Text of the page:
• Adjectives

      Appropriate adjective use is important in academic writing, but of course which adjectives should be used or avoided depends entirely on the field of study. In general, informal adjectives should be avoided; correctly using adjective pairs like “former” and “latter” can increase the formality level of the text.

      • fewer / less

        The comparative adjectives fewer and less are often confused. In general, fewer is used for countable things (like minutes, books, words, etc.), while less is used for non-countable things (like water, sand, etc.). However, there are some common exceptions.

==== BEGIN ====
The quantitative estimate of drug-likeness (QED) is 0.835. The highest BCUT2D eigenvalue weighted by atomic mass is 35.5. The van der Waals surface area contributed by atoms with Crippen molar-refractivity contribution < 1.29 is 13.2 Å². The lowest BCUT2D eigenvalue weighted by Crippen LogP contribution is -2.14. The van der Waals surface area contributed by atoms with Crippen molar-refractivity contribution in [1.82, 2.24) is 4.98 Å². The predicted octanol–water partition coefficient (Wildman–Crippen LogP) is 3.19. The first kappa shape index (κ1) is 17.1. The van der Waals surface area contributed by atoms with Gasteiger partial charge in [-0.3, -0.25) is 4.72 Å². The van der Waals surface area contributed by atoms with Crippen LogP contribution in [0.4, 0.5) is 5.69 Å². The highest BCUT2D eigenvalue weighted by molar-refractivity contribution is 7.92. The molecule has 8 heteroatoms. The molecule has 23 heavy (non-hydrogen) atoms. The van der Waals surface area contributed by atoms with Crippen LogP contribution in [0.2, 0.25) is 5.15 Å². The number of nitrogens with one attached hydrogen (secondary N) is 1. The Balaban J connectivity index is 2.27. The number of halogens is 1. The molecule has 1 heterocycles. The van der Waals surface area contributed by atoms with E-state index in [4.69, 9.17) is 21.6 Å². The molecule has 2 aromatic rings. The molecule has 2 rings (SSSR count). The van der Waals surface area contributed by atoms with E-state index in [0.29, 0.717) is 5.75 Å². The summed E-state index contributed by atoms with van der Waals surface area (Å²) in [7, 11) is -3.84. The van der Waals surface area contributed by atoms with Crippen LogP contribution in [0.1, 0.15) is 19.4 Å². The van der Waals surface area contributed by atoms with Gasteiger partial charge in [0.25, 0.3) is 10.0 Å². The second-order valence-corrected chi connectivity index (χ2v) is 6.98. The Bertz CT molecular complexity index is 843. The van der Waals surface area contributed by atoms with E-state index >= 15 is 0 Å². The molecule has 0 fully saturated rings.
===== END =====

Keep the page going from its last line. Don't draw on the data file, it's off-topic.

The phrase less than is used for explicitly mathematical comparisons, even when a countable noun is being referred to. (The noun in the following sentence is “ways”, and therefore the comparative adjective should technically be fewer.)

        There are 981, or slightly less than 2×10E77, possible ways to fill out a 9×9 sudoku grid.

        Another common exception occurs when discussing time. For instance, in the sentence “I will be there in less than five minutes,” the “five minutes” is considered to be a distinct unit of time, even though ‘minute’ is a countable noun. But in other cases regarding time, fewer is clearly the correct word.

        It will take fewer years to implement pollution controls than thought.

        [Some cases are simply ambiguous, if the noun is neither clearly countable nor non-countable.]